The General Education Bill was a major reform of national education policy in the Confederation of North America introduced by Liberal Governor-General Henderson Dewey during his first term as part of what he called his "dismantling operation". The bill replaced older legislation dating back to the time of Governor-General John McDowell.
Under the General Education Bill, education through professional schools would be guaranteed to all intellectually qualified citizens. The program would be paid for by the individual confederations, which would be reimbursed by the national government.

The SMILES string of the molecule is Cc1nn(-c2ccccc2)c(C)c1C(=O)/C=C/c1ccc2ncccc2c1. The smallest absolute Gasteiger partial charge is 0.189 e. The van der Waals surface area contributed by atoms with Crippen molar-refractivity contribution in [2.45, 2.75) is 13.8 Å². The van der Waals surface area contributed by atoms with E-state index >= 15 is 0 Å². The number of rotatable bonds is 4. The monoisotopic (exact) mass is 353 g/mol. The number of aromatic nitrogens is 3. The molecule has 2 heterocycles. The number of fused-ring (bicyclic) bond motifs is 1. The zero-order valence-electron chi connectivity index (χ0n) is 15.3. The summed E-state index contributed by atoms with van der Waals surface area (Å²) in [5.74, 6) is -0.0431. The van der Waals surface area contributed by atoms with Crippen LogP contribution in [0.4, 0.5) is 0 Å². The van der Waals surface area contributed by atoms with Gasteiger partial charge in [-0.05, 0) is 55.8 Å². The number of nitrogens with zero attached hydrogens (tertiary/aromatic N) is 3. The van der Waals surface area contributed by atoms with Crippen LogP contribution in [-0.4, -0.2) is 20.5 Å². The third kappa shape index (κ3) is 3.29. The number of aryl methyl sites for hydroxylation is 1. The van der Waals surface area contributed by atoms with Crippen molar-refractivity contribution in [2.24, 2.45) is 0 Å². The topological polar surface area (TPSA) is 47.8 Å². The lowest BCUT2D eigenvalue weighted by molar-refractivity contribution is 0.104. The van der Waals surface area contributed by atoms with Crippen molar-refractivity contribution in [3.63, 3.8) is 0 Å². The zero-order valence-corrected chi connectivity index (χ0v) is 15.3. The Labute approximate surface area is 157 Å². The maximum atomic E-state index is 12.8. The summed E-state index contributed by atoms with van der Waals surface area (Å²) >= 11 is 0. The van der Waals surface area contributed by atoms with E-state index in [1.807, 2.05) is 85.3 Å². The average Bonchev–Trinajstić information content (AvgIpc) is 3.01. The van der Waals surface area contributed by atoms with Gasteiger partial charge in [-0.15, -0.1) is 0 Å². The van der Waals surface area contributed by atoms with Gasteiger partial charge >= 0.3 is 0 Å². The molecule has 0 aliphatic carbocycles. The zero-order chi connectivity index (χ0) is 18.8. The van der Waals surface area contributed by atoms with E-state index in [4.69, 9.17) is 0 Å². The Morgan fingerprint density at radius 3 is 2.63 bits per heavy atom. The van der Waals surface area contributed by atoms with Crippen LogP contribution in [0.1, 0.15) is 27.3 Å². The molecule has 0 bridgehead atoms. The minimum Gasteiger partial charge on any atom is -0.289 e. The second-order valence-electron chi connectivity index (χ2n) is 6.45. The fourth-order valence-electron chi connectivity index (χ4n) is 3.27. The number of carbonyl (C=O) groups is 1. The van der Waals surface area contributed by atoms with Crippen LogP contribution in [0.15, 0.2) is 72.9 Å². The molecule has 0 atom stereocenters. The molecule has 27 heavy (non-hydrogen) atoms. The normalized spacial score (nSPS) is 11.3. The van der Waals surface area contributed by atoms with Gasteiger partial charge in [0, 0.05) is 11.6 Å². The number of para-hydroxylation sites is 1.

As was the case with other major legislation sponsored by Dewey, the General Education Bill passed with little difficulty after being praised by Dewey and his fellow Liberals as "liberating." Members of the opposition People's Coalition pointed out that the bill was popular in rural and underdeveloped areas of the C.N.A., particularly in the Confederation of Manitoba. These were areas which were rapidly gaining in population and political power through the Galloway Plan's subsidized relocation program, and which tended to support the Liberals.